Complete roguelike tutorial using C++ and libtcod - part 5: preparing for combat

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Complete roguelike tutorial using C++ and libtcod
-originally written by Jice
Text in this tutorial was released under the Creative Commons Attribution-ShareAlike 3.0 Unported and the GNU Free Documentation License (unversioned, with no invariant sections, front-cover texts, or back-cover texts) on 2015-09-21.

In this part, we'll do some refactoring to prepare the monster bashing. This includes detecting actor collisions (an actor trying to step on a tile where there already is an actor) and properly handling game turns.

View source here


Don't step on my shoes

First, we want to detect when the player tries to walk on a Tile occupied by another actor as this is the basis for melee combat. We keep the Map::isWall function but we add a Map::canWalk that handles both walls and actors.

In Map.hpp :

bool canWalk(int x, int y) const;

And the implementation in Map.cpp :

bool Map::canWalk(int x, int y) const {
   if (isWall(x,y)) {
       // this is a wall
       return false;
   for (Actor **iterator=engine.actors.begin();
       iterator!=engine.actors.end();iterator++) {
       Actor *actor=*iterator;
       if ( actor->x == x && actor->y == y ) {
           // there is an actor there. cannot walk
           return false;
   return true;

First, the function checks if there is a wall. Else, it scans the actor list and returns false if there is an actor at given position.

Fill the rooms with monsters

Now we'll replace the inoffensive @ NPCs with ugly smelly orcs and trolls. Let's first define the maximum number of monsters per room.

static const int MAX_ROOM_MONSTERS = 3;

We add a createMonster function to place a new monster somewhere on the map :

Map.hpp :

void addMonster(int x, int y);

Map.cpp :

void Map::addMonster(int x, int y) {
   TCODRandom *rng=TCODRandom::getInstance();
   if ( rng->getInt(0,100) < 80 ) {
       // create an orc
       engine.actors.push(new Actor(x,y,'o',"orc",
   } else {
       // create a troll
       engine.actors.push(new Actor(x,y,'T',"troll",

We create an orc in 80% of the cases, or a troll.

Now we change the createRoom function :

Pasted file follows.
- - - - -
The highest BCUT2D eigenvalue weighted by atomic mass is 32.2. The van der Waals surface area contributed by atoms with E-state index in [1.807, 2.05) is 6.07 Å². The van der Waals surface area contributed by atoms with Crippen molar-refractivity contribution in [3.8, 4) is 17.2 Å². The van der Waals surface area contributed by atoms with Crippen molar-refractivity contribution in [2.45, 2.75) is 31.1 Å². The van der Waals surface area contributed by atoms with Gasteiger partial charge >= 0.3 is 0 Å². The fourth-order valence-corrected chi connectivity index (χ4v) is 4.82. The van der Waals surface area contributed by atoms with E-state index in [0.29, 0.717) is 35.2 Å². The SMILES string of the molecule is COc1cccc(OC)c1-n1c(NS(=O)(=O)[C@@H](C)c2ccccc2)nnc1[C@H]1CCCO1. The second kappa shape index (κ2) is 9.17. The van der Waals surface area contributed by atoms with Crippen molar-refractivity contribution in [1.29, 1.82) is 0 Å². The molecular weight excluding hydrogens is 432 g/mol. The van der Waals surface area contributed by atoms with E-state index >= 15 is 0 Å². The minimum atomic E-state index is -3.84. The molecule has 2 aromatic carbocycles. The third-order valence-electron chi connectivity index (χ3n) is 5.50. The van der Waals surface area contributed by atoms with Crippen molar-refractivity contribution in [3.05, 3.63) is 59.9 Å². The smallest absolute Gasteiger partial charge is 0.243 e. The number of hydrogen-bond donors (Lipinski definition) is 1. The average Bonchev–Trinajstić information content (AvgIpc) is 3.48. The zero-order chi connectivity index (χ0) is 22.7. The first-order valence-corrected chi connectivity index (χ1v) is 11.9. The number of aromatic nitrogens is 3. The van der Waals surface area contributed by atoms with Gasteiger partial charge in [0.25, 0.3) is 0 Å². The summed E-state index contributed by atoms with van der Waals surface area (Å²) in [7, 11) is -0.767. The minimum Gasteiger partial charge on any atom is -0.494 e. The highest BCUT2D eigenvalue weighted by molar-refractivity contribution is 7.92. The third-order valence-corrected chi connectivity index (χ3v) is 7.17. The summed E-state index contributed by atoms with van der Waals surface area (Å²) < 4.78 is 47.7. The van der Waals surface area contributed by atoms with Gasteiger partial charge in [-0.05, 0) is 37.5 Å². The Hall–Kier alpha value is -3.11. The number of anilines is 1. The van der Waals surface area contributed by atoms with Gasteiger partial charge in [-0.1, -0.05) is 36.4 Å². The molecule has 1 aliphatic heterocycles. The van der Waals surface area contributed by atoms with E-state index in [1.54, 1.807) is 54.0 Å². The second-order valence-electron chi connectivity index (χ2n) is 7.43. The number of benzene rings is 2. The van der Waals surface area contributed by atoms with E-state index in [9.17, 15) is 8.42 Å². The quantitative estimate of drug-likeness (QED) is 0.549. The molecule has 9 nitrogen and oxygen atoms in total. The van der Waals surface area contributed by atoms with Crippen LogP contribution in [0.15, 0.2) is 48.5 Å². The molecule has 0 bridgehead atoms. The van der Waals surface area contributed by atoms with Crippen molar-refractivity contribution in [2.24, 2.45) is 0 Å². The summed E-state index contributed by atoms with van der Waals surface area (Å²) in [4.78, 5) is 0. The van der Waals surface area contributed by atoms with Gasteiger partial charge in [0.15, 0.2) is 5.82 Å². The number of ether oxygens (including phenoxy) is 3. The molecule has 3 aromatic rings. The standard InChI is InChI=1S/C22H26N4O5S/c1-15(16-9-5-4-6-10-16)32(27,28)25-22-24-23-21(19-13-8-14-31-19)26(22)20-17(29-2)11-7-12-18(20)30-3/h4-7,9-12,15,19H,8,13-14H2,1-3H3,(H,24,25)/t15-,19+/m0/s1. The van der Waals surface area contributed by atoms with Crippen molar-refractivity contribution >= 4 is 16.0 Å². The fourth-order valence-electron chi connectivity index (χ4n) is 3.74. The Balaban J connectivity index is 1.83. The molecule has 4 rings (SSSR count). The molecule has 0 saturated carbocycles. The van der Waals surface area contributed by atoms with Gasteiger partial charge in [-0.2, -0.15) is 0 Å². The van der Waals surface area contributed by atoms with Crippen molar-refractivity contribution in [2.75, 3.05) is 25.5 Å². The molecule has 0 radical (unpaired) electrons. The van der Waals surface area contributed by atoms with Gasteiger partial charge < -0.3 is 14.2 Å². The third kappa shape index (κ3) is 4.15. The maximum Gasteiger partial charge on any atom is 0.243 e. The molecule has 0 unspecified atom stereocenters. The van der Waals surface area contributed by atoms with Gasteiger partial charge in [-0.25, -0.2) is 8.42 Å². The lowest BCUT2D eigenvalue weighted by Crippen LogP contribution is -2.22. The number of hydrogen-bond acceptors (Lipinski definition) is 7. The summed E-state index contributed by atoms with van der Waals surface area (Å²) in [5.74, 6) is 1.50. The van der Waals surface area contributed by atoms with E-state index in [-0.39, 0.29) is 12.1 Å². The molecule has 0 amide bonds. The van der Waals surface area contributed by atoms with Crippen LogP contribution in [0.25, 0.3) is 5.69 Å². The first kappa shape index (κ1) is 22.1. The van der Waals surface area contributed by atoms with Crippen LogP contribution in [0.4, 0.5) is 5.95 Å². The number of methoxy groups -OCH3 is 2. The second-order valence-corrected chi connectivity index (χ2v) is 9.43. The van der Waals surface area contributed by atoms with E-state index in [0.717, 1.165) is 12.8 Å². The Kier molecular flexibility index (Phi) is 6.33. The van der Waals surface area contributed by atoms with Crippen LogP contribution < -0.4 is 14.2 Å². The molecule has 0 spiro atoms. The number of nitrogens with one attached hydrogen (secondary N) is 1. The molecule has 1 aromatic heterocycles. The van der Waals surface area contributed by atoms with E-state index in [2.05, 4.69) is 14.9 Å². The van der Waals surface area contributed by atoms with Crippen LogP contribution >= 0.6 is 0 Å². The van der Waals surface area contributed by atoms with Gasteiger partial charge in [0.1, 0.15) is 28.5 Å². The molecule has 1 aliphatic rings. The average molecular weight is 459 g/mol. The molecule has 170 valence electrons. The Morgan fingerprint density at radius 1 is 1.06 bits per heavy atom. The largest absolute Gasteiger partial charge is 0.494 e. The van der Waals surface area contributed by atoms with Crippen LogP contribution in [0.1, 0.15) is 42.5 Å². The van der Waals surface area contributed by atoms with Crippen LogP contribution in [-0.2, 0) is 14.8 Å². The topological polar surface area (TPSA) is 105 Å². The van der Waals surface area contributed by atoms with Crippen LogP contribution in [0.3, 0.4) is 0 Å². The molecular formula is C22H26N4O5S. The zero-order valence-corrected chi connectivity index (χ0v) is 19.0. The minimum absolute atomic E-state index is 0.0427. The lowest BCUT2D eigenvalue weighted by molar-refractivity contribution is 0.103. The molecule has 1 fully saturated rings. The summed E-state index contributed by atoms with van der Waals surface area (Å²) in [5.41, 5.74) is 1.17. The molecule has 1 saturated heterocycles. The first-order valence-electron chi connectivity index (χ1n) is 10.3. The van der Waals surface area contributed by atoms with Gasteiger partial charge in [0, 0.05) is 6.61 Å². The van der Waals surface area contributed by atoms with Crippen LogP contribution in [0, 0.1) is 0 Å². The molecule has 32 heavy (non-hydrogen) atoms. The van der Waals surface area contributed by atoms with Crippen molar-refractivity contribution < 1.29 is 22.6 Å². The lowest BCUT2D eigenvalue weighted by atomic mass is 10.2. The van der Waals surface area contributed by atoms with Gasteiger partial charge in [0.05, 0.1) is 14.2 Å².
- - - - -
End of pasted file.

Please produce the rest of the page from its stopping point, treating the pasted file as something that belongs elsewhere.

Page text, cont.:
TCODRandom *rng=TCODRandom::getInstance();
int nbMonsters=rng->getInt(0,MAX_ROOM_MONSTERS);
while (nbMonsters > 0) {
   int x=rng->getInt(x1,x2);
   int y=rng->getInt(y1,y2);
   if ( canWalk(x,y) ) {

First we get a random number of monsters and for each one, get a random position inside the room. If the tile is empty (canWalk) we create a monster.

Improved actors

As you may have noticed, we added a name to the Actor constructor. We also add two new methods.

Actor.hpp :

const char *name; // the actor's name

Actor(int x, int y, int ch, const char *name, const TCODColor &col);
void update();
bool moveOrAttack(int x,int y);

We're storing the actor's name in a const char pointer. A char pointer or a char array is how strings are manipulated in C. We could use the C++ string class but it's very tricky to use if you want to avoid uncontrolled object copies. We use a const keyword to be able to affect static strings like "a name". But that means that the actor won't be able to change his name later. If we want to be able to do that, we'd better store the string in the Actor class (and strcpy it from the name in the constructor) :

char name [ MAX_NAME_LENGTH ];

update() will handle the monster turn. It will only display a debug message for now.

moveOrAttack() will handle the player move. It returns true if the player actually moved, false it he hits a wall or another creature.

And now the implementation. First, the updated constructor :

Actor::Actor(int x, int y, int ch, const char *name,
   const TCODColor &col) :
   x(x),y(y),ch(ch),col(col),name(name) {

If you store the name in the actor to be able to change it later, the constructor is rather :

Actor::Actor(int x, int y, int ch, const char *name,